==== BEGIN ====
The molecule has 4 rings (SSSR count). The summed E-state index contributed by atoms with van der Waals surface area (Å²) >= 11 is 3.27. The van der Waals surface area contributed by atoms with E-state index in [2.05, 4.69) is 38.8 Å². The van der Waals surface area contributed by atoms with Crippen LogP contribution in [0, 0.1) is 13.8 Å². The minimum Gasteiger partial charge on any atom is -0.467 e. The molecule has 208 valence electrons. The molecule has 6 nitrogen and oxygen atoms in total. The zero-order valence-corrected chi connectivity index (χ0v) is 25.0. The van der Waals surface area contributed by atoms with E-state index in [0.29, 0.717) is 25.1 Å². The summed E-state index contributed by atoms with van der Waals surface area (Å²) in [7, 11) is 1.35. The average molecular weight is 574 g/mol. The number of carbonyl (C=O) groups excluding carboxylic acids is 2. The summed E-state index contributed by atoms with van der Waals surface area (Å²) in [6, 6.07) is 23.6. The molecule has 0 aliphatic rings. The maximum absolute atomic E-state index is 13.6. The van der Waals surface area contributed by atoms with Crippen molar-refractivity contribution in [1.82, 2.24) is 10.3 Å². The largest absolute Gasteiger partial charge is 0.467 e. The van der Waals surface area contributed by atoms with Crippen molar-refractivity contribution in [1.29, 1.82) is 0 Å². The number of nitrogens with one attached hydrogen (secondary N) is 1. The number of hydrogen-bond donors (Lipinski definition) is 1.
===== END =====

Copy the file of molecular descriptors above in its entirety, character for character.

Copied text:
The molecule has 4 rings (SSSR count). The summed E-state index contributed by atoms with van der Waals surface area (Å²) >= 11 is 3.27. The van der Waals surface area contributed by atoms with E-state index in [2.05, 4.69) is 38.8 Å². The van der Waals surface area contributed by atoms with Crippen LogP contribution in [0, 0.1) is 13.8 Å². The minimum Gasteiger partial charge on any atom is -0.467 e. The molecule has 208 valence electrons. The molecule has 6 nitrogen and oxygen atoms in total. The zero-order valence-corrected chi connectivity index (χ0v) is 25.0. The van der Waals surface area contributed by atoms with E-state index in [0.29, 0.717) is 25.1 Å². The summed E-state index contributed by atoms with van der Waals surface area (Å²) in [7, 11) is 1.35. The average molecular weight is 574 g/mol. The number of carbonyl (C=O) groups excluding carboxylic acids is 2. The summed E-state index contributed by atoms with van der Waals surface area (Å²) in [6, 6.07) is 23.6. The molecule has 0 aliphatic rings. The maximum absolute atomic E-state index is 13.6. The van der Waals surface area contributed by atoms with Crippen molar-refractivity contribution in [1.82, 2.24) is 10.3 Å². The largest absolute Gasteiger partial charge is 0.467 e. The van der Waals surface area contributed by atoms with Crippen molar-refractivity contribution in [1.29, 1.82) is 0 Å². The number of nitrogens with one attached hydrogen (secondary N) is 1. The number of hydrogen-bond donors (Lipinski definition) is 1.